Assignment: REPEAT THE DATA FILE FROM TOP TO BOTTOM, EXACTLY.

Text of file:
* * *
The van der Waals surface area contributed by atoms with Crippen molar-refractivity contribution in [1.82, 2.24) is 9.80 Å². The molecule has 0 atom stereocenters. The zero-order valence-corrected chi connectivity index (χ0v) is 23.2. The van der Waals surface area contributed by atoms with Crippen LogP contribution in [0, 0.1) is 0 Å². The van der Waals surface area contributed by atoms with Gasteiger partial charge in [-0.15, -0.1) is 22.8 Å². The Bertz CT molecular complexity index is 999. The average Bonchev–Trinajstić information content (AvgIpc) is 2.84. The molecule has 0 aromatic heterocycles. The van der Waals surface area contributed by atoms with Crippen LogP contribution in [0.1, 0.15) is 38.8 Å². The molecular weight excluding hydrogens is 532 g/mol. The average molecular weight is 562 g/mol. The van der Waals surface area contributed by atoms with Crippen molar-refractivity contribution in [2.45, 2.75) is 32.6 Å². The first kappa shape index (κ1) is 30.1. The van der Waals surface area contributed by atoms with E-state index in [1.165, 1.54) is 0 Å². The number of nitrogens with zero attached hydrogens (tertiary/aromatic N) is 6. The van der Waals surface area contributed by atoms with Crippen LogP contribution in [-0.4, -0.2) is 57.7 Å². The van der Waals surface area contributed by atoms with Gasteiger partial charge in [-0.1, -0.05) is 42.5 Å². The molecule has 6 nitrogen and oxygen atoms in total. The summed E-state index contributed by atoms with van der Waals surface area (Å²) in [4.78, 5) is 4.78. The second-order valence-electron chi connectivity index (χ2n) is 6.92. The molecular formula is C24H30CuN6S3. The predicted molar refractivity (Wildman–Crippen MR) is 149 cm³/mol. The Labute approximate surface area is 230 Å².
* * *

The van der Waals surface area contributed by atoms with Crippen molar-refractivity contribution in [1.82, 2.24) is 9.80 Å². The molecule has 0 atom stereocenters. The zero-order valence-corrected chi connectivity index (χ0v) is 23.2. The van der Waals surface area contributed by atoms with Crippen LogP contribution in [0, 0.1) is 0 Å². The van der Waals surface area contributed by atoms with Gasteiger partial charge in [-0.15, -0.1) is 22.8 Å². The Bertz CT molecular complexity index is 999. The average Bonchev–Trinajstić information content (AvgIpc) is 2.84. The molecule has 0 aromatic heterocycles. The van der Waals surface area contributed by atoms with Crippen LogP contribution in [0.1, 0.15) is 38.8 Å². The molecular weight excluding hydrogens is 532 g/mol. The average molecular weight is 562 g/mol. The van der Waals surface area contributed by atoms with Crippen molar-refractivity contribution in [2.45, 2.75) is 32.6 Å². The first kappa shape index (κ1) is 30.1. The van der Waals surface area contributed by atoms with E-state index in [1.165, 1.54) is 0 Å². The number of nitrogens with zero attached hydrogens (tertiary/aromatic N) is 6. The van der Waals surface area contributed by atoms with Crippen LogP contribution in [-0.4, -0.2) is 57.7 Å². The van der Waals surface area contributed by atoms with Gasteiger partial charge in [-0.1, -0.05) is 42.5 Å². The molecule has 6 nitrogen and oxygen atoms in total. The summed E-state index contributed by atoms with van der Waals surface area (Å²) in [4.78, 5) is 4.78. The second-order valence-electron chi connectivity index (χ2n) is 6.92. The molecular formula is C24H30CuN6S3. The predicted molar refractivity (Wildman–Crippen MR) is 149 cm³/mol. The Labute approximate surface area is 230 Å².